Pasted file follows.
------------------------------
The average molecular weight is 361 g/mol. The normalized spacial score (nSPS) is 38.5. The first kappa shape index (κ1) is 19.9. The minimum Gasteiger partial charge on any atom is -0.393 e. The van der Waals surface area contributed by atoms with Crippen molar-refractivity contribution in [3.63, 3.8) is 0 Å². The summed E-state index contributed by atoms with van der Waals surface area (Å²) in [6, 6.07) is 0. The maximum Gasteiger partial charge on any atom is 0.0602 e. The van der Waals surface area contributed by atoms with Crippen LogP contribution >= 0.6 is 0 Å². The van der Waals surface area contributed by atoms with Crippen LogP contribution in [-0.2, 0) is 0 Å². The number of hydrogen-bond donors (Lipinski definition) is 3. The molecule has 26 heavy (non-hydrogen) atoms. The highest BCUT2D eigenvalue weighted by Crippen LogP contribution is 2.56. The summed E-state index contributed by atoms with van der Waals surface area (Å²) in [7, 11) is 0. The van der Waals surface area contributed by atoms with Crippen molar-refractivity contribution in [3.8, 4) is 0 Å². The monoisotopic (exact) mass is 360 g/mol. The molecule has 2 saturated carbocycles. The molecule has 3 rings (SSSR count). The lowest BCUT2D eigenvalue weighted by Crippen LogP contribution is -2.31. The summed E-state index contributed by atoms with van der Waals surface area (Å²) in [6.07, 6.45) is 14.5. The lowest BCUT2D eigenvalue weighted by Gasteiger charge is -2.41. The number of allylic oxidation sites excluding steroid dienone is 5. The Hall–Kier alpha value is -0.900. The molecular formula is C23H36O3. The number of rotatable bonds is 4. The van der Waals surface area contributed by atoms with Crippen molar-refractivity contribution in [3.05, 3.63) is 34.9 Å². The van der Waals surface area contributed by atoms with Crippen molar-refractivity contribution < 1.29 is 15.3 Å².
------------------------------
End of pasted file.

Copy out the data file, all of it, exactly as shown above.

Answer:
The average molecular weight is 361 g/mol. The normalized spacial score (nSPS) is 38.5. The first kappa shape index (κ1) is 19.9. The minimum Gasteiger partial charge on any atom is -0.393 e. The van der Waals surface area contributed by atoms with Crippen molar-refractivity contribution in [3.63, 3.8) is 0 Å². The summed E-state index contributed by atoms with van der Waals surface area (Å²) in [6, 6.07) is 0. The maximum Gasteiger partial charge on any atom is 0.0602 e. The van der Waals surface area contributed by atoms with Crippen LogP contribution >= 0.6 is 0 Å². The van der Waals surface area contributed by atoms with Crippen LogP contribution in [-0.2, 0) is 0 Å². The number of hydrogen-bond donors (Lipinski definition) is 3. The molecule has 26 heavy (non-hydrogen) atoms. The highest BCUT2D eigenvalue weighted by Crippen LogP contribution is 2.56. The summed E-state index contributed by atoms with van der Waals surface area (Å²) in [7, 11) is 0. The van der Waals surface area contributed by atoms with Crippen molar-refractivity contribution in [3.8, 4) is 0 Å². The monoisotopic (exact) mass is 360 g/mol. The molecule has 2 saturated carbocycles. The molecule has 3 rings (SSSR count). The lowest BCUT2D eigenvalue weighted by Crippen LogP contribution is -2.31. The summed E-state index contributed by atoms with van der Waals surface area (Å²) in [6.07, 6.45) is 14.5. The lowest BCUT2D eigenvalue weighted by Gasteiger charge is -2.41. The number of allylic oxidation sites excluding steroid dienone is 5. The Hall–Kier alpha value is -0.900. The molecular formula is C23H36O3. The number of rotatable bonds is 4. The van der Waals surface area contributed by atoms with Crippen molar-refractivity contribution in [3.05, 3.63) is 34.9 Å². The van der Waals surface area contributed by atoms with Crippen molar-refractivity contribution < 1.29 is 15.3 Å².